Merging two websites into one unified presence can be a difficult task!
It can be especially difficult when the two websites, while unified in purpose, have two very distinct identities.
Here’s what we did. Hopefully you can learn something about our challenge, our strategy, and eventually how we executed!
Take a look:
Gradually, it grew to include devotional studies by Pastor Mark D. Roberts, and other articles and interviews on leadership and attitude. And as the content source behind ChristianityToday.com’s Faith in the Workplace channel since 2005, the TheHighCalling.org had built an impressive following. However, it was missing the element of hospitality that’s so important in other programs of Laity Renewal.
The HighCallingBlogs.com blogger’s network was developed to experiment with the concept of online hospitality. The blogging community was viewed as being a critical part of accomplishing the vision of the foundation on the web.
Over time, it became a vibrant community where bloggers (the laity of the church) were able to connect with others who shared the same passion and vision for the high calling of their daily work, whether in the church, in the workplace, or in the home. Today the network has over 1,100 active member blogs who help to drive the content and discussions on the website.
The two websites had developed their own voices and (separate) followings. But they were also supported by two different technologies.TheHighCalling.org was a custom platform that was ten years old. HighCallingBlogs.com was on the WordPress Multi-User platform. The new website would need to be a robust open-source CMS platform that could handle the continued growth and innovation.
Developing a Strategy
Engaging the community had become an important part of the equation, and it was apparent that it needed to be a central part of this site merge. Senior Editor Marcus Goodyear realizes the danger of the traditional approach to communication:
The Internet is a multi-channel medium. Most Christian sites are still applying traditional communication models to this medium. Voices of authority speak to largely passive readers. Some of these sites empower their readers to share links and leave comments, but very few are listening to their readers directly. A traditional Christian site, for instance, feels a bit like a traditional church. An authority figure preaches to people in the pews who listen.
Recognizing the importance of the blogging community (the laity), the core development team knew that it would have to engage readers if it was going to be successful. So they built a team of core bloggers and off-site editors that would advise the development direction of the new website.
The first step of the team would be to submit and evaluate best practices from other websites. Places like FastCompany.com were evaluated for their content management and BlogHer.com for their community.
The core development team also went through the process of determining which features of the merging websites were most important. Answering the question of how regular content from two websites would blend together into one new website would be a key factor in keeping readers from both sites.
It would also be important to make sure that feedback wasn’t a one-time opportunity either. Regular webinars with the core bloggers and off-site editors became a critical part of ensuring that the direction that the development team was taking things actually matched what the community was hoping to see.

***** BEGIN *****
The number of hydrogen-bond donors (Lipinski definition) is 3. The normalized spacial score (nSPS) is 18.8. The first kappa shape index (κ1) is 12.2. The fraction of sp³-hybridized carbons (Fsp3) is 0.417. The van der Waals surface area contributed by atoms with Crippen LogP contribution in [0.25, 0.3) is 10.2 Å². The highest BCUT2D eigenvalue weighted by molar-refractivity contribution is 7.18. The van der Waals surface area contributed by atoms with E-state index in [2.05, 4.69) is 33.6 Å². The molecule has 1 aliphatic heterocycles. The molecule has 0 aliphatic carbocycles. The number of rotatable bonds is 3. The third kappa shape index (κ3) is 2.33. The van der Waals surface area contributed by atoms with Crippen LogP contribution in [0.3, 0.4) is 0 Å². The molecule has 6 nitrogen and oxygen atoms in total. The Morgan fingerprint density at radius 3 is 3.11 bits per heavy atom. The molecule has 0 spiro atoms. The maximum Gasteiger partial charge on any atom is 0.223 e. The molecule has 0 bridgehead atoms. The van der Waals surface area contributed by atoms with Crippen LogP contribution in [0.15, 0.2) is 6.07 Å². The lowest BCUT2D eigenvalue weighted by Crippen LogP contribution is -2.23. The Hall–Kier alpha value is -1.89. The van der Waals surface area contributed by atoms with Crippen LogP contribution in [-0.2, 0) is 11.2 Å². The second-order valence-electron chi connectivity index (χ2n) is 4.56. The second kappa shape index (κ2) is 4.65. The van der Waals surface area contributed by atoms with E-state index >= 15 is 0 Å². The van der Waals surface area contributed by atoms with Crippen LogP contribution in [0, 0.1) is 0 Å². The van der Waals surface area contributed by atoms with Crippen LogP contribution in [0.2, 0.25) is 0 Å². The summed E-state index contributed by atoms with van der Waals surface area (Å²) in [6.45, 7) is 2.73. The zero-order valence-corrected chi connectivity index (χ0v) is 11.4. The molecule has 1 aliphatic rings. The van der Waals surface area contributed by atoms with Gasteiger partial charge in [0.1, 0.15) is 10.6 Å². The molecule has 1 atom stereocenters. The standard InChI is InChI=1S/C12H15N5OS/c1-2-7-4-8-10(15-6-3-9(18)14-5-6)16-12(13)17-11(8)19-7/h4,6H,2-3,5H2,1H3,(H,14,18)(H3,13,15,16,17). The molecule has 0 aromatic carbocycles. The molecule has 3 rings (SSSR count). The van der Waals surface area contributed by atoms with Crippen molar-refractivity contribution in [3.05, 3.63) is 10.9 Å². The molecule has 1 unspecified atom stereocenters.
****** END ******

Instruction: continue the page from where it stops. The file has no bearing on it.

Executing the Strategy
The diversity of experience on the blogger/editor team turned out to be a big factor in the end result of the new website. With such a broad base of knowledge, even things like the psychology of color came into play when deciding on the background for the page.
Even after the launch, the editorial team continues to talk to the community about what’s working and what isn’t. Whether it’s through regular conversations on people’s blogs, private emails, or Twitter parties (using tweetchat.com), the development team is gathering feedback in order to continue to improve the website.
It’s All About the People
This approach is closely aligned with the overall strategy of the website. Goodyear states:
Our site is about casting a vision that is clear enough and inspiring enough that our readers can run with it on their own sites. We then spend the majority of our editorial time listening to them on their sites and helping them shine as writers. We believe in the power of the laity so much that we are relying on them and their audiences to help spread the vision that has been given to us.
It’s about people. It’s about empowering the laity of the church to live their high calling throughout the other six days of the week. The editorial team is constantly engaging in conversation with the community, commenting on their sites and commenting on articles at TheHighCalling.org. The group also actively pursues conversation on the Twitter and Facebook channels.
Editors visit member’s blogs regularly to engage and encourage the community. The editors track their level of engagement with the community by highlighting their comments to a shared Diigo group. This creates a record by which they can measure success, but it also generates buzz among the editorial staff.
And they’re not just leaving comments to hear themselves talk. When they find great content on people’s blogs, they’ll even work with those members to feature their work in the HCB Community and in their newsletter. If an article is especially on vision, they may pay the author for non-exclusive rights to republish it on TheHighCalling.org or on Christianity Today‘s FaithInTheWorkplace.com. In fact, the entire editorial team consists of bloggers who began as members of the network.
This strategy of focusing on the people in the community not only works for developing a growing online community, but also in successfully completing a complicated website merger.